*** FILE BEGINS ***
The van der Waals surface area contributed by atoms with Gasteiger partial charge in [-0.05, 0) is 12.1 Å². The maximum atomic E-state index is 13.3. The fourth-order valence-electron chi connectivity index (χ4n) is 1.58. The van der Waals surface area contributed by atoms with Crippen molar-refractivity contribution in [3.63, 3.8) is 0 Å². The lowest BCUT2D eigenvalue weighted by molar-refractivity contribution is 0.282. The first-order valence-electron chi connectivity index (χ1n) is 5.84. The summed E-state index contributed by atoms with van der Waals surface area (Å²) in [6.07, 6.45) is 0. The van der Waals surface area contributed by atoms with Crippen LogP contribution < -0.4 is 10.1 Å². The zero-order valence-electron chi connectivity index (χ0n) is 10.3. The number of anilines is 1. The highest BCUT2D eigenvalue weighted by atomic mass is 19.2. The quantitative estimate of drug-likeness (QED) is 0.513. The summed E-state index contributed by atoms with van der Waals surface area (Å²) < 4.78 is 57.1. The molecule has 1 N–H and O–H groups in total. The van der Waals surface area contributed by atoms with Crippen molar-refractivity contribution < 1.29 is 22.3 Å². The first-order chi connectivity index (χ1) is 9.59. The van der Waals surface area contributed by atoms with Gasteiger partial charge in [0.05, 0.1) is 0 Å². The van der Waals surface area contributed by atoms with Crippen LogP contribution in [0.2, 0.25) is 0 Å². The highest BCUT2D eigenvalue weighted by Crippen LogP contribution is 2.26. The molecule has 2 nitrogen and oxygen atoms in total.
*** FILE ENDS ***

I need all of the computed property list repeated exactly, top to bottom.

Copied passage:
The van der Waals surface area contributed by atoms with Gasteiger partial charge in [-0.05, 0) is 12.1 Å². The maximum atomic E-state index is 13.3. The fourth-order valence-electron chi connectivity index (χ4n) is 1.58. The van der Waals surface area contributed by atoms with Crippen molar-refractivity contribution in [3.63, 3.8) is 0 Å². The lowest BCUT2D eigenvalue weighted by molar-refractivity contribution is 0.282. The first-order valence-electron chi connectivity index (χ1n) is 5.84. The summed E-state index contributed by atoms with van der Waals surface area (Å²) in [6.07, 6.45) is 0. The van der Waals surface area contributed by atoms with Crippen LogP contribution < -0.4 is 10.1 Å². The zero-order valence-electron chi connectivity index (χ0n) is 10.3. The number of anilines is 1. The highest BCUT2D eigenvalue weighted by atomic mass is 19.2. The quantitative estimate of drug-likeness (QED) is 0.513. The summed E-state index contributed by atoms with van der Waals surface area (Å²) < 4.78 is 57.1. The molecule has 1 N–H and O–H groups in total. The van der Waals surface area contributed by atoms with Crippen molar-refractivity contribution < 1.29 is 22.3 Å². The first-order chi connectivity index (χ1) is 9.59. The van der Waals surface area contributed by atoms with Gasteiger partial charge in [0.05, 0.1) is 0 Å². The van der Waals surface area contributed by atoms with Crippen LogP contribution in [0.2, 0.25) is 0 Å². The highest BCUT2D eigenvalue weighted by Crippen LogP contribution is 2.26. The molecule has 2 nitrogen and oxygen atoms in total.